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4.6 out of 5 stars
The Weather Identification Handbook: The Ultimate Guide for Weather Watchers
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135 of 158 people found the following review helpful
on March 1, 2006
I am reluctant to criticize any book for being something other than what I expected it to be. I was looking for a 'basic meteorology' book. I wanted a better understanding of fronts, high- and low-pressure areas, wind patterns, world weather patterns, the influence of ocean currents, etc.

If you're looking for weather principles, this book is not for you. Unfortunately (for me), the book takes a taxonomic approach to weather. Approx. 2/3rds of the pages are dedicated to identifying and classifying various cloud formations and optical phenomena. If you read assiduously, you'll never mistake stratus for stratocumulus, cirrus for cirrocumulus, and, aha, there's some altostratus undulatus! And you'll learn of Corona, Glory, and Heiligenschein. Broad weather patterns and principles get short shrift, if they get any shrift at all. About page 178 (out of 192, incl. bibliography, credits, and index) you'll finally get into a discussion of air masses, fronts, depressions, etc.

Publishers are usually responsible for choosing the title. This book is mis-titled.
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31 of 33 people found the following review helpful
on February 15, 2005
When I first was getting into being a weather hobbyist, I checked out the bookstore and this was my first choice. It helps methodically layout what the different types of clouds there are and how to identify them, as well as understand how they work. This should be one of your first books in this area as well.
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42 of 47 people found the following review helpful
on September 7, 2005
This is an excellent book. It is generously illustrated, giving the user more types of cloud classification than most people will ever need to know. It then goes into storm development and other atmospheric conditions. The information is concisely organized and well presented. This is just an excellent book. Anyone with a casual interest in weather will find this book useful.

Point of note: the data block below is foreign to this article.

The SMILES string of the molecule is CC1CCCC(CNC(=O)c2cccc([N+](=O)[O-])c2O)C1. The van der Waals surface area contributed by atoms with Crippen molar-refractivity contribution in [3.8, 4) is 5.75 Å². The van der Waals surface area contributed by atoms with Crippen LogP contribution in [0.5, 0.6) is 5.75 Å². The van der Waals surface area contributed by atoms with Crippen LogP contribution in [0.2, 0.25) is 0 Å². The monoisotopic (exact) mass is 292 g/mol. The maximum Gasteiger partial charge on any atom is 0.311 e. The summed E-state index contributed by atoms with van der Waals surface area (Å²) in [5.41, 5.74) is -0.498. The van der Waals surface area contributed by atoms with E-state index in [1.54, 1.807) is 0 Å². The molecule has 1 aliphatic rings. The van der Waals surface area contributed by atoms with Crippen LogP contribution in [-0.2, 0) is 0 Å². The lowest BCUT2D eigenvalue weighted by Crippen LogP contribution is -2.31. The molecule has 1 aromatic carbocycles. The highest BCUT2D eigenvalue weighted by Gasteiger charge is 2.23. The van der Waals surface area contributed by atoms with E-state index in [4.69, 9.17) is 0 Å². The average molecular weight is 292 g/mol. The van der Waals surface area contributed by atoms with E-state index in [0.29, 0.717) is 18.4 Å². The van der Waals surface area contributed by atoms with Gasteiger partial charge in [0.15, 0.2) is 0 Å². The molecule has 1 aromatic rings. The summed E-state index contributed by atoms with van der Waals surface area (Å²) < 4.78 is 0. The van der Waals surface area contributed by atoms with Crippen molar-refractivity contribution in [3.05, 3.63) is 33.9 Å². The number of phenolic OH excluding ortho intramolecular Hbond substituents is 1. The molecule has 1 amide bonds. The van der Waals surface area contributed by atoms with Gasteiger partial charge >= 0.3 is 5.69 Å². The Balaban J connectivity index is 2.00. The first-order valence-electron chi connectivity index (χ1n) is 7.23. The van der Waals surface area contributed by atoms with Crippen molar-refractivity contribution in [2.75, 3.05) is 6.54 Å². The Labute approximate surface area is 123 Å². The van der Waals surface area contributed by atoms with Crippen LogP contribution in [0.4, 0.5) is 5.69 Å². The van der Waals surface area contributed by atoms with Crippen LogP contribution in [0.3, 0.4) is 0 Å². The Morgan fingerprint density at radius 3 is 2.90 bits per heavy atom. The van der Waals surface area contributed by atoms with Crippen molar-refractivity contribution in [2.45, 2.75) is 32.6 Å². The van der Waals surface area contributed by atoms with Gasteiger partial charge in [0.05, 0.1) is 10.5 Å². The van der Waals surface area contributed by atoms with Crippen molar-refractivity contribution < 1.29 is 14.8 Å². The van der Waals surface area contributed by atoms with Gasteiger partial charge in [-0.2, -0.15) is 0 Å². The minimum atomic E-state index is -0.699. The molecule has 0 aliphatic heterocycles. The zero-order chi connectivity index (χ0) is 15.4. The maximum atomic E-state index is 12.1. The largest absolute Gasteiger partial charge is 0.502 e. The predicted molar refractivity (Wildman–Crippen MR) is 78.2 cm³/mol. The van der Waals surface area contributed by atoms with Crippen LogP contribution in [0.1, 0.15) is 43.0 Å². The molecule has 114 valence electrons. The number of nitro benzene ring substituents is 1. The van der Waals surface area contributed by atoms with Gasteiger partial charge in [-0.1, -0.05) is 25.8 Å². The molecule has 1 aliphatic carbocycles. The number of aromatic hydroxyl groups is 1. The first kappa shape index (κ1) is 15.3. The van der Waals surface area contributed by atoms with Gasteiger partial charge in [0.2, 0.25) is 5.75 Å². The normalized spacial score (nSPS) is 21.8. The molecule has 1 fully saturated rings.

The book is printed on good quality stock and is full color throughout. I wouldn't be suprised if this is used as a meteorology textbook. It is reasonably priced so I encourage everyone who reads this review to strongly consider this book.
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8 of 8 people found the following review helpful
on July 5, 2007
Such a statement is music to the ears of anyone who strives to encourage curiosity and promotes learning. We carry The Weather Identification Handbook with us in the car, identifying cloud formations, making our own weather predictions. We can grow with the book, now reading highlights, progressing into greater detail and increasing focus with age and ability. Isn't learning that sneaks up as fun, great?
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7 of 7 people found the following review helpful
on March 8, 2007
This serves as the text for my meteorology class. It is quite thorough and offers many useful graphics to help seal the various theories into my brain.
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9 of 10 people found the following review helpful
on September 13, 2007